"The Patrol brought you in I'm told. What were you doing?"
"I've come to join Efrafa." The stranger had replied. Campion realised now what the stranger had really meant and in a strange way admired him for it. Campion was a straight-forward no-nonsense character and he had seen this too in the strange rabbit from the warren destroyed by men from which, it had seemed, only he had survived.
"Are you alone?"
"I am now." The stranger had said. There was no denying it, it had been true. In fact for every question ha had had a truthful answer, he had not lied. The General and Campion himself had simply not asked the right questions. All Woundwort had needed to ask was:
"How long have you been alone?" and all would have become clear. But such a question had not come easily to Woundwort.
Suddenly Campion saw something moving through the folds of mist. He thought that whatever it could be, and it could not be very big, he was safest staying where he was - in the shelter of the fence. In the blue presence of a morning hardly anything was stirring. Most of the warren was below ground; only a few hardy souls trying to create an impression of nonchalance were nibbling what scarce little of the grass was available of the Off Fore's ground. But Campion, looking down towards the west junction did not see their wasted effort, instead he looked on as the shape mysteriously disappeared into the mist...
Avens stopped as he approached Campion so as to give himself time to pull all the bits of himself together out of the mist. He dashed into the undergrowth and considered, as best he could, his situation. Something, probably a large hrududu, had passed along the west track. Almost definitely that something had killed Valerian, leaving what was left of him lying beside the the path to be ravaged by whatever elil might have been passing. No, that evidently wouldn't do, firstly how could any hrududu that big have arrived without him hearing it down the south path? And secondly, how come elil had got so close to Efrafa? Try as he might, Avens could not tie up the ends of the problem into a plausible solution simply. He would just have to give the whole thing to Campion and retire to consider the matter further. Having regained his composure a little he made his way through the remaining thin strip of wood, and morning mist, to the Crixa.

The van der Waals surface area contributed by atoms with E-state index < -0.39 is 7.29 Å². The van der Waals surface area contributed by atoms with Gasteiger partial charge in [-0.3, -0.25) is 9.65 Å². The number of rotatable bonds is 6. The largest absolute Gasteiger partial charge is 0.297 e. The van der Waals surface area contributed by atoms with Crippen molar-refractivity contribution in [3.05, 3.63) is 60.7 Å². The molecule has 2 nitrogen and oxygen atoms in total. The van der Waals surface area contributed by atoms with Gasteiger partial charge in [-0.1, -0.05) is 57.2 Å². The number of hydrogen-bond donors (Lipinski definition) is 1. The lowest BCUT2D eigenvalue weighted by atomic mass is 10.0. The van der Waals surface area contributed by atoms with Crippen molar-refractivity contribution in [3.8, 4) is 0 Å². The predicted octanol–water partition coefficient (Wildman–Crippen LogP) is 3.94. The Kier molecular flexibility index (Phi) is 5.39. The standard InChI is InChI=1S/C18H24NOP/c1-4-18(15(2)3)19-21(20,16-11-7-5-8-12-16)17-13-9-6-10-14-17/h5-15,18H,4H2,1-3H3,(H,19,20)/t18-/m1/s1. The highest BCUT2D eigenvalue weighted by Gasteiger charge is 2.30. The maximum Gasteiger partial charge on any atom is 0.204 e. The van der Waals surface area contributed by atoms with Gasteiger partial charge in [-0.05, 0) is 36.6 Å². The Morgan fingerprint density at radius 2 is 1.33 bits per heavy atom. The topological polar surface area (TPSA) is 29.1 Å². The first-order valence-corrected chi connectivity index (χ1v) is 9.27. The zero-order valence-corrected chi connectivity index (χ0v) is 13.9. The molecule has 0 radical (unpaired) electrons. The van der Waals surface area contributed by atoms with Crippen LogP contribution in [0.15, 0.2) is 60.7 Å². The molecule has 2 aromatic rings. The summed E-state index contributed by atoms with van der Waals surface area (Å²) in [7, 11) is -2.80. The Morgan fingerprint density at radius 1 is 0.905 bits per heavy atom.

"...And so I came back to report it." Finished a flustered Avens. Campion, ever the careful strategist, considered what Avens had said with great care. Valerian, whom he had sent to the junction earlier that morning, long before dawn in fact, had indeed not reported back. It was now evident that something odd had been, or indeed still was, happening on Efrafa's doorstep (obviously Campion did not actually think of the concept of a doorstep, it is the closest approximation to the to the idea which formed in his mind which was the somewhat more cumbersome lapine equivalent of 'the warren's visible local ground'; that area of land which a rabbit could see from his hole). The distance of two thirds of a mile from the junction to the Crixa was a mere short hop, anything that close was bound to affect the warren, possibly detrimentally. That however was the least of Campion's worries. Whatever it was had occurred without Efrafa (well, it's chief rabbit at least) knowing about it for possibly hours and so it represented a serious breakdown in security.